anotherpanacea said...

Nigger: The Strange Career of a Troublesome Word by Randall Kennedy

What I intend: If we're to investigate the relationship between law and culture, we should have an object lesson. Kennedy gives good legal anecdotes, covers a lot of ground quickly, and is surprisingly readable for a law professor. Plus, he serves as a counterpoint to MacKinnon and Cornell so I can claim syllabus viewpoint neutrality. Wierdly, students seem to really focus on free speech/hate speech problems in this text, and once they've read this, they're willing to follow me through Butler's Excitable Speech without complaint. Score!

What they think: *Unconsciously* Taboo words are fun. I like transgressing cultural norms! I'll take this class. *Consciously* How racist. How's the professor going to justify this one? Still, I might learn something. I'll take this class. *Occasionally* Finally a chance to quote Tarantino scripts and rail against the injustice of a word African-Americans can say but whites can't!

DOCTOR J said...

I think one could teach the whole text of HoS-1 to undergraduates. Of course, it would work better in a course that is slightly higher than "Intro," but I think you could do it in intro, as well. (I should say, however, that at my school "Intro to Phil" is not a required course, so we don't have students who are in there by necessity.) This fall, I'm teaching a course on "Power" and we're obviously reading Foucault... only we're reading some of the essays in the anthology Power and then the whole text of Society Must Be Defended. I think the trick with teaching Foucault is just to realize ahead of time that most of the explicative work will fall on your shoulders-- but once they have the concepts, I find that students know what to do with them.

DOCTOR J said...

melanie: it WAS funny. and harsh. and partially true.

Brunson said...

Second Treatise of Government may get a pass, but Utilitarianism is one of the 10 Books that Screwed Up the World!

christophresh said...

DrJ: I believe you, that once you set up F, that his concepts are not too hard to (effectively, ahem) employ. You have now emboldened me to teach it; blame or praise shall be forthcoming, and they will fall upon your shoulders.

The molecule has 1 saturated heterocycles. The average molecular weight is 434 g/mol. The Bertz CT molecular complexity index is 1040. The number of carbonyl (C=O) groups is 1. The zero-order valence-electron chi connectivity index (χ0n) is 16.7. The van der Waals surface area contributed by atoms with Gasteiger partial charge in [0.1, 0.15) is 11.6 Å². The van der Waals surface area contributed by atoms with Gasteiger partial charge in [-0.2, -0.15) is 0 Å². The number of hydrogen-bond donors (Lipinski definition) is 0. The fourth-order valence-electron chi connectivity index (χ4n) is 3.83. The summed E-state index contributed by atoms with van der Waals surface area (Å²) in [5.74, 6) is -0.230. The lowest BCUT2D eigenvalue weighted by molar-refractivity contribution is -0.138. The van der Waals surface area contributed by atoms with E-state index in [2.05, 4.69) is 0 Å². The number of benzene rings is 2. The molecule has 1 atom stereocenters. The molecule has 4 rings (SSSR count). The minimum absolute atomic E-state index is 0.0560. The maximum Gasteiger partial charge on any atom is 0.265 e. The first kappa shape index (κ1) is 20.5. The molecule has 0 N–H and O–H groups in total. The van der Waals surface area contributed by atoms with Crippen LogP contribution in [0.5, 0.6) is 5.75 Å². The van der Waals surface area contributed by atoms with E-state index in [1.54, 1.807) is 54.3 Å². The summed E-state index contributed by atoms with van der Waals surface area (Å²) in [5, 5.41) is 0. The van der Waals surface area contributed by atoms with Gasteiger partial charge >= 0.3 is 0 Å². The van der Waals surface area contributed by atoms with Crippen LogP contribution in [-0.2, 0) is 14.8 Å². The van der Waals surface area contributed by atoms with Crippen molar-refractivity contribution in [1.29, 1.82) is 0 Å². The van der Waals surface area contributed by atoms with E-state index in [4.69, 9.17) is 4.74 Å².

AnPan: There was just an article in the Philadelphia Inquirer about how the hip-hop great Nas was going to title his album "Ni**er", without the stars, and yes, with the -er not -a ending (he eventually called it "Nas", but without this new title anywhere on the cover, and with a picture of a huge N carved into his back- by whips, obviously). You already know what points got touched on- history, who can say it and who can't, why white people get a thrill hearing/saying it, racism and its disavowal-as-avoidance, etc.
Of course, I am reading in these points somewhat; it wasn't that good of an article! Slightly related to your post... But still, deals with DrJ's original idea of intended VS. received meanings.

The Detective said...

Look Out Whitey! Black Power's Gonna Get Your Mama!
By Julius Lester

I'd like to assign this book just to see the looks on people's faces when they have to buy it, read it in the library, and report back to mom and dad on the question "so bobby, what are you reading in that history class you're taking?"

Let the misinterpretation begin!

jon said...

On the Justice of Roosting Chickens: reflections on the consequences of U.S. imperial arrogance and criminality by Ward Churchill

What I intended: Are WE THE PEOPLE in reality war criminals by proxy, i.e., by the actions of the people we elect to represent our interests? This book brings to light some of the horrors WE have wrought on other people (well…kinda like people. They are darker than us, yes?) so WE can maintain OUR lifestyles and OUR superiority by protecting OUR oil that is under their desert. And it explains why some of these people are really pissed at us because of it.

What they think: Why should we read this garbage? Wasn’t Churchill fired for writing it? Melanie was right!

KHG said...

Wow, you all have a great list going here-- I'm surprised my contribution hasn't already been noted

Anything by Freud (but especially Three Essays on the Theory of Sexuality)

What I intended: Freud changed the world by popularizing the unconscious and by treating sexuality as a concept, not just an unspeakable act. Reading him still gives us tools for understanding both thought and also who we are better.

What they think: You are going to turn our child into a sex freak and blame us for it? No thanks. I heard Freud did coke, anyway.

Plus, my kid's psychology professor already proved that Freud was wrong about everything.